“Ah,” said the fox, beginning to understand. “I see. Foxes live ever so less long than trees who live for many lifetimes, and sometimes we are impulsive and follow the moonsong to new places and different homes. And you are a tree who cannot follow wind or moon.”
“And I do not flower nor do I bear fruit. I am visited by neither bee nor butterfly to bring me whispers from other trees beyond the sight of the hill. Nothing would come to replace a fox who reminds me how alone I am by tricking me into conversation and companionship.”
The fox thought a while longer (and remember that this is very hard for foxes). It really liked its den on the hill in the rich greengold plains with a single tree for shelter and shade. It rather liked the lonely gnarled apple tree, even if it didn’t bear fruit or flower, and really that was a blessing for a fox den as fewer prey nests meant fewer bigger predators and less to eat the kits.
“I will travel to find a fox friend who will dance the leaping fox dance with me and sing the song of stars and amber moon. I will return and we will make sure the hollow beneath your roots will always be full of warm soft fur. Sometimes there will be no kits and we will both be hunting and the hollow will be empty for a time but then we will return and fill it again. And you will shelter us with strong crooked branches and deep holding roots.”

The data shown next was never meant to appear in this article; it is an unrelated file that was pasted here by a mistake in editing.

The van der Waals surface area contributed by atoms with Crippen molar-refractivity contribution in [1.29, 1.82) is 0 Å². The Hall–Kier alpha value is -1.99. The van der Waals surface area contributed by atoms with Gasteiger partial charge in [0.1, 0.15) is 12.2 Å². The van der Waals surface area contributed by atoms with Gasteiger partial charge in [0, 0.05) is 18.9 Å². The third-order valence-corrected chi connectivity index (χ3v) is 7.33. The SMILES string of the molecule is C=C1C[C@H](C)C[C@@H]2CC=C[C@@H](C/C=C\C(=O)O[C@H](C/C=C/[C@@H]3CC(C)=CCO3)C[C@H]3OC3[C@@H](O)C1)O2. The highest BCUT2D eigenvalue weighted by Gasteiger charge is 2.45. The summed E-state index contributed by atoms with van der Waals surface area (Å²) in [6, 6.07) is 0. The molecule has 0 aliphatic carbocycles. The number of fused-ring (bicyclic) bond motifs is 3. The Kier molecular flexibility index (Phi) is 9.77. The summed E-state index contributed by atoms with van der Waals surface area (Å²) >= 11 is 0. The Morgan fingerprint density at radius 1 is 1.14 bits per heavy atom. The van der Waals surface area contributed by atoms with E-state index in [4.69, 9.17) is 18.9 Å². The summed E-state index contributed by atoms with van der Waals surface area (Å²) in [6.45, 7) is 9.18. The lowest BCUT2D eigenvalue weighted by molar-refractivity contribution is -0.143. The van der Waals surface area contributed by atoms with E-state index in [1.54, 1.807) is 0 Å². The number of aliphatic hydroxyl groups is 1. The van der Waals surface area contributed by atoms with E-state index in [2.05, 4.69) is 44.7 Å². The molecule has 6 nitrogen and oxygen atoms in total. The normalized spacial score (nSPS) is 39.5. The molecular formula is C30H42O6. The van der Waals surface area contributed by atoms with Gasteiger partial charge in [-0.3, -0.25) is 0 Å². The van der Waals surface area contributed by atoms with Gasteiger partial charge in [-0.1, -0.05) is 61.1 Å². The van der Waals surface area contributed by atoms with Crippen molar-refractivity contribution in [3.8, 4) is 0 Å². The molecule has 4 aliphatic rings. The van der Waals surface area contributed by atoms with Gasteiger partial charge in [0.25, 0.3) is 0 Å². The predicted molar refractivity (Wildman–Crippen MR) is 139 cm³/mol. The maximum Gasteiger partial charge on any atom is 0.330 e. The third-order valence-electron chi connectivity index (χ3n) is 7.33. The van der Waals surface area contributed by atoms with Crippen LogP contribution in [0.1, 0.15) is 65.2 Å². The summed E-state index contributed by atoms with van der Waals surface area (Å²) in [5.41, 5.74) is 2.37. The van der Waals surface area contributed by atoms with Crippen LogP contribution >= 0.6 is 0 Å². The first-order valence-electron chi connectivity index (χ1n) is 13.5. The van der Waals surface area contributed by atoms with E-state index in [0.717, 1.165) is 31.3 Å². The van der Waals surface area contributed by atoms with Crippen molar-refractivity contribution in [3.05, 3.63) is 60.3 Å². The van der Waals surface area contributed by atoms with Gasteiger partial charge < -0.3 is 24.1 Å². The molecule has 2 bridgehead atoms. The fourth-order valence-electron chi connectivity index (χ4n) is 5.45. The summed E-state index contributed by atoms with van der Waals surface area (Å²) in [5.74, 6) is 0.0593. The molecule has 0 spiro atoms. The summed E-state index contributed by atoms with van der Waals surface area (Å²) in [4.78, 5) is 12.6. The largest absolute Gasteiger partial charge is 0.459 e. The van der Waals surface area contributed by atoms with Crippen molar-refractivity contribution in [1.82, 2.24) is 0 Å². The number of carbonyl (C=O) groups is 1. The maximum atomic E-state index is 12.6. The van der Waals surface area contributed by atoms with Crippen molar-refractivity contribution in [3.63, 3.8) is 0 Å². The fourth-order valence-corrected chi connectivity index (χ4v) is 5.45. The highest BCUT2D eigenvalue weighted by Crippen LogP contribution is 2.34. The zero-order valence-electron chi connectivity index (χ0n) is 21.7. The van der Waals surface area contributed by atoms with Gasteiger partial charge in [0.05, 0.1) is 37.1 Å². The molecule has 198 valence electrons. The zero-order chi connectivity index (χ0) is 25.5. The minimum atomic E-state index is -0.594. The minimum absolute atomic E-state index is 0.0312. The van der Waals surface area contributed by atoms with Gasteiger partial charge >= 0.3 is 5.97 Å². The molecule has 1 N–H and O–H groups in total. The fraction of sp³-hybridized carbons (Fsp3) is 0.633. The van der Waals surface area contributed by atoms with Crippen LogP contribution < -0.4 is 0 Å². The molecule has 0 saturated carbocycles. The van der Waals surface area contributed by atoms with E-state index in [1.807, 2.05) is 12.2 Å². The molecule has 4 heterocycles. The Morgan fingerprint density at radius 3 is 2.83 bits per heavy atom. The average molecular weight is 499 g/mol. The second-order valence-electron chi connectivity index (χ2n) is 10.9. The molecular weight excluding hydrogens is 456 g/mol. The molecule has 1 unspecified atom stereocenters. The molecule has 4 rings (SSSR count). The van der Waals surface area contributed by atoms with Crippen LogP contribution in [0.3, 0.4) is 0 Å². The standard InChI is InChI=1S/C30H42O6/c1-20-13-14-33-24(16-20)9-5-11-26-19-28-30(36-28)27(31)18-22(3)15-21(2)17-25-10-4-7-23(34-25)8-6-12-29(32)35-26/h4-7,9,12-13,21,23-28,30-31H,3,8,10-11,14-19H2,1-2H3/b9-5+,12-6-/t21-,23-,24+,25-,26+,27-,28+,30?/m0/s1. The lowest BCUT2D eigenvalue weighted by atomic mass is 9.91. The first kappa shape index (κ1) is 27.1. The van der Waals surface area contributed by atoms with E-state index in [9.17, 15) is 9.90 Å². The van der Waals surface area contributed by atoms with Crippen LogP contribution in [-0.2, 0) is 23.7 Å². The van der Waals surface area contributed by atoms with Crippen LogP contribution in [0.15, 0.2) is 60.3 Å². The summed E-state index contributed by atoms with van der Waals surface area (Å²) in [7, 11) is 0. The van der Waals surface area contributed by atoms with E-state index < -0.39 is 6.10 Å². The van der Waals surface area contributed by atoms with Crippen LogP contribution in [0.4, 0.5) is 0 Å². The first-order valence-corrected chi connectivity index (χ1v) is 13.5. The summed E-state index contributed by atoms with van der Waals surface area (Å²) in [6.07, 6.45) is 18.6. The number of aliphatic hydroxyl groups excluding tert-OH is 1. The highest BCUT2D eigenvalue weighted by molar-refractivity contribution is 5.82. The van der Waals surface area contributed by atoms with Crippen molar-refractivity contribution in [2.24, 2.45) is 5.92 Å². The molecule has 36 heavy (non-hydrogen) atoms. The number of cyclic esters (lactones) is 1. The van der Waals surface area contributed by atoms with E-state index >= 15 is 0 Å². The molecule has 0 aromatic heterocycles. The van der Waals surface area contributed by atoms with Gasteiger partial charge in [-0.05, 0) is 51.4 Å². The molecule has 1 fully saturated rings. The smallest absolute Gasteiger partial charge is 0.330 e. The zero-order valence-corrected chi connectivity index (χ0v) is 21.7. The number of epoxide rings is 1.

So the tree agreed, and the fox went away under a path of silver moonlight and windswept grasses until it was swallowed up by the prairie sea and the rolling distance. And as the tree waited, it was keenly aware of the hollow in its roots where once cold solid earth had been. And it missed the warm fullness of soft graygold fur and a sharp black nose. It felt lonelier than it ever had before because now it knew the emptiness of dark earth and a claw-carved hollow that once held a fox. And the tree became sad and scared and angry all at once. It never asked for an amber eyed Leaper to dig out a place in its deep solid roots. It is a barren apple tree who not even the bees visit and it had lived just fine like that for many years. What right had the fox?
But it missed the fox, and its branches creaked angrily about that too even as its leaves rustled with sadness. It never got to see the moondance or hear the yipping fox song. And the cold constancy of star chimes and grass whistle was not the same comfort anymore.
What if the fox never returned and never meant to return? What if the fox didn’t find a foxfriend to bring home, or the other fox convinced Sharp Ears to stay with them? What if another apple tree flowered and bore bright sweet red fruit and made a more appealing den?
The tree was alone and the loneliness was far more unbearable than before.
Or what if the fox died a short sharp fox death out in the wide world beyond the sight of the hill? There are grasscats and hunting hounds and wolves out there after all, and foxes are impulsive things.
What if the fox forgot the tree?
What if, what if.
The summer heat unfurled the tree’s leaves and singed their edges, because there was no company of trees to share shelter. The summer sun turned the greenwhite grass to amber like the fox’s bright eyes, and still no fox arrived.
A family of rabbits moved into the hollow, and their fearful pitterpat hearts and stamping feet were a different company than the fox. But at least the hollow had warmth and fur, even if the rabbits gnawed with their sharp hard teeth on the tree’s deep roots, and licked the sap that bled, and let the insects burrow into the wound.
Maybe there are many hills with a single barren tree atop them, aching with the hollow in its roots.